But what the player wants to know first is, if the Loto's computers can give him a double '44,' how is he to know whether or not all the other numbers randomly assigned by the 'Flash' system, might be 'bugged' a bit to make him an eternal loser.

Le Parisien's editors helpfully note that a 'bug' is a program error, for readers unfamiliar with the word.

The Loto's counter-offer was to reimburse the amount played for Saturday, plus throw in a three-number 'win' worth 53 francs. The player went to the fraud squad instead and they are looking into it, and so is a lawyer for a consumer association.

Meanwhile the player has a magnifying glass and is reading the Loto's long list of rules, which are in very tiny print.

Eternal Resting Place in France - Virtually

How does that old saying go - 'See Venice and die?' It sounds sinister to me even if most people think spending all their time in Italy after they're dead, is nearly ideal.

To be dead in France - or Monaco! - may only rate second place after Venice or Naples, but all the same an undertaker in Monte Carlo has put a virtual cemetery on the Web.

Yes! Now you, for only 500 francs a year, can maintain your loved one's memory in cyberspace, which is neither here nor there, but everywhere all at once. That is, so long as you have access to the Internet.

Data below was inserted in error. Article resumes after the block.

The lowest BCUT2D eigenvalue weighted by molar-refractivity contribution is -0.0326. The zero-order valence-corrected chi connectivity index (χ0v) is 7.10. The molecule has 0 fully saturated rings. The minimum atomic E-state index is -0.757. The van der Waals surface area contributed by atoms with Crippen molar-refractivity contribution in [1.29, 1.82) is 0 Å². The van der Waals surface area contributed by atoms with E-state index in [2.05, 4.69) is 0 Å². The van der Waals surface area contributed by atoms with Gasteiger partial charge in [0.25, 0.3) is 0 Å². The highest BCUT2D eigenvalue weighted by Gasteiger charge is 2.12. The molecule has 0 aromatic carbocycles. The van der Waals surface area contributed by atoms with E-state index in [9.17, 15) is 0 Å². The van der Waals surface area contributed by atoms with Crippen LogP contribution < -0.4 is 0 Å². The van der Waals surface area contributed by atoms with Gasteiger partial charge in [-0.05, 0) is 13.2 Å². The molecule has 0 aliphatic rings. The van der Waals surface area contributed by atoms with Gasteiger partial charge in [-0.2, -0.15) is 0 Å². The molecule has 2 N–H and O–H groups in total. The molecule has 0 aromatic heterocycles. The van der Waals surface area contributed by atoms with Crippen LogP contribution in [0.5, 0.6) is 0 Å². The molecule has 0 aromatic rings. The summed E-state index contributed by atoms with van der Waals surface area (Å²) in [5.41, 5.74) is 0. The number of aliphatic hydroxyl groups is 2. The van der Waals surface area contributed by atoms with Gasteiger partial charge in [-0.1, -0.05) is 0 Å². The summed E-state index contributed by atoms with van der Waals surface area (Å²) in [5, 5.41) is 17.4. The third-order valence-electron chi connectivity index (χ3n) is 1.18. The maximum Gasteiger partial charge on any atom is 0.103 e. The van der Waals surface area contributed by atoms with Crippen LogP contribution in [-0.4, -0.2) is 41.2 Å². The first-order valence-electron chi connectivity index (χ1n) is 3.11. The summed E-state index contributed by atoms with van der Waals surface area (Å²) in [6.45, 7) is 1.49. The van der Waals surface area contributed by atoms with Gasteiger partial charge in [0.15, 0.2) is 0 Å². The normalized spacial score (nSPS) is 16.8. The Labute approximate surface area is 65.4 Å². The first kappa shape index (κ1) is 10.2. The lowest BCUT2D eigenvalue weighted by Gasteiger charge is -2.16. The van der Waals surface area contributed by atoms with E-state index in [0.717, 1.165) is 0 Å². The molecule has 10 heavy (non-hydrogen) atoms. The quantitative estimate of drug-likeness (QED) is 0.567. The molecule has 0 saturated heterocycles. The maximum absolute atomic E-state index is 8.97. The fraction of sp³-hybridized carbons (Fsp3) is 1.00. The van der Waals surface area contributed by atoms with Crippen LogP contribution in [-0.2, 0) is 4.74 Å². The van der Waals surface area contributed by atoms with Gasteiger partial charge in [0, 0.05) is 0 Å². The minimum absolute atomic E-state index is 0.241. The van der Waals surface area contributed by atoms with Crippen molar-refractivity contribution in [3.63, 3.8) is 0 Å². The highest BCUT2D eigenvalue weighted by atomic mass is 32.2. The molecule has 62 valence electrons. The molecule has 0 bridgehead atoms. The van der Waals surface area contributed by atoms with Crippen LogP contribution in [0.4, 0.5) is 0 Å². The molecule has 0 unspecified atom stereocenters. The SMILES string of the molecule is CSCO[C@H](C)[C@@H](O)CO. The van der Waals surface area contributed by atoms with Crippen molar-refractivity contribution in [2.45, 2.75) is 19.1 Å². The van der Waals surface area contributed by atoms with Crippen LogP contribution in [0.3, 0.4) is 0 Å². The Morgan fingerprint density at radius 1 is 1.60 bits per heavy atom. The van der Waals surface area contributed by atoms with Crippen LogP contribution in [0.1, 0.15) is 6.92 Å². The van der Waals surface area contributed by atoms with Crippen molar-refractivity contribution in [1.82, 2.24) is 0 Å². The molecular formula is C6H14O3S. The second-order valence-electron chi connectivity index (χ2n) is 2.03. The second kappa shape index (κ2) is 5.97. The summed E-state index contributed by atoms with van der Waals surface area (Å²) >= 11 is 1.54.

This might be a good deal. With access, youphoto: rain de st germain can visit anytime of the day or night, as well as decorate the site with virtual flowers in addition to the most elaborate virtual tombstone you can afford - which could add up to an immense financial relief to the estate. Family members, close and distant relatives, could also save a lot of time and money while making virtual visits to pay their respects too.

Another aspect of it is, you can buy your virtual 'plot' in advance, and design it yourself - not forgetting to leave your own self-edited biography as a public record of your good deeds. The Internet is good for more things than you imagined, isn't it?

Champagne Shortage Rumor Is a Base Canard

I haven't heard this rumor myself, but it is a sign that people are really serious about getting ready for the evening of 31. December 1999 or 31. December 2000, or probably both dates.

The spokesmen for the Champagne moguls showed up in Paris last week to deny the rumors of a shortage of Champagne for 2000. Putting out an estimated 320 million bottles is supposed to be 'no problem.' This is 20 million bottles more than they've got lined up to sell this year.

And besides, there is a bit of Champagne in the cellars - 900 million bottles! But remember, keeping these in stock is not cheap.

No shortage then, but the price - the price for bottom-level Champagne has climbed from its longtime price of about 50 francs retail, to 70 francs. Nevertheless, the big houses are promising future rises of no more than four to six percent, over this year's prices.

Now that everybody is stirred up by 'rumors,' the advice is to buy your Champagne early, just to be doubly sure - sure of having some and pretty sure about the price.